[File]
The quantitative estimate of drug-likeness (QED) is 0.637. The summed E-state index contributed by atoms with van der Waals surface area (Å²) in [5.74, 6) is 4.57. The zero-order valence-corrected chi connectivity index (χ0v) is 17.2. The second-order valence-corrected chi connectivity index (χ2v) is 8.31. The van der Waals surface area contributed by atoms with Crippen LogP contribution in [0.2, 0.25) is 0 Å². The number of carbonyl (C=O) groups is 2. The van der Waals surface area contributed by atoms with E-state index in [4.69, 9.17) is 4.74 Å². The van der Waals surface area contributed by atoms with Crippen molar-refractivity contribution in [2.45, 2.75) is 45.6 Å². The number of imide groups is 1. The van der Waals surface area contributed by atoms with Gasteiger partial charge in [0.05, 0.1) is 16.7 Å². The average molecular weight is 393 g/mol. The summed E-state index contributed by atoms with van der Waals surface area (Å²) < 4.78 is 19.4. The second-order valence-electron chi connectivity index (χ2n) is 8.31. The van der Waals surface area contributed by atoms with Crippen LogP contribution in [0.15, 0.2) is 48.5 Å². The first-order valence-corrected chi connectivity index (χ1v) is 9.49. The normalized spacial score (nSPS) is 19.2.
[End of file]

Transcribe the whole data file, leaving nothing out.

The quantitative estimate of drug-likeness (QED) is 0.637. The summed E-state index contributed by atoms with van der Waals surface area (Å²) in [5.74, 6) is 4.57. The zero-order valence-corrected chi connectivity index (χ0v) is 17.2. The second-order valence-corrected chi connectivity index (χ2v) is 8.31. The van der Waals surface area contributed by atoms with Crippen LogP contribution in [0.2, 0.25) is 0 Å². The number of carbonyl (C=O) groups is 2. The van der Waals surface area contributed by atoms with E-state index in [4.69, 9.17) is 4.74 Å². The van der Waals surface area contributed by atoms with Crippen molar-refractivity contribution in [2.45, 2.75) is 45.6 Å². The number of imide groups is 1. The van der Waals surface area contributed by atoms with Gasteiger partial charge in [0.05, 0.1) is 16.7 Å². The average molecular weight is 393 g/mol. The summed E-state index contributed by atoms with van der Waals surface area (Å²) < 4.78 is 19.4. The second-order valence-electron chi connectivity index (χ2n) is 8.31. The van der Waals surface area contributed by atoms with Crippen LogP contribution in [0.15, 0.2) is 48.5 Å². The first-order valence-corrected chi connectivity index (χ1v) is 9.49. The normalized spacial score (nSPS) is 19.2.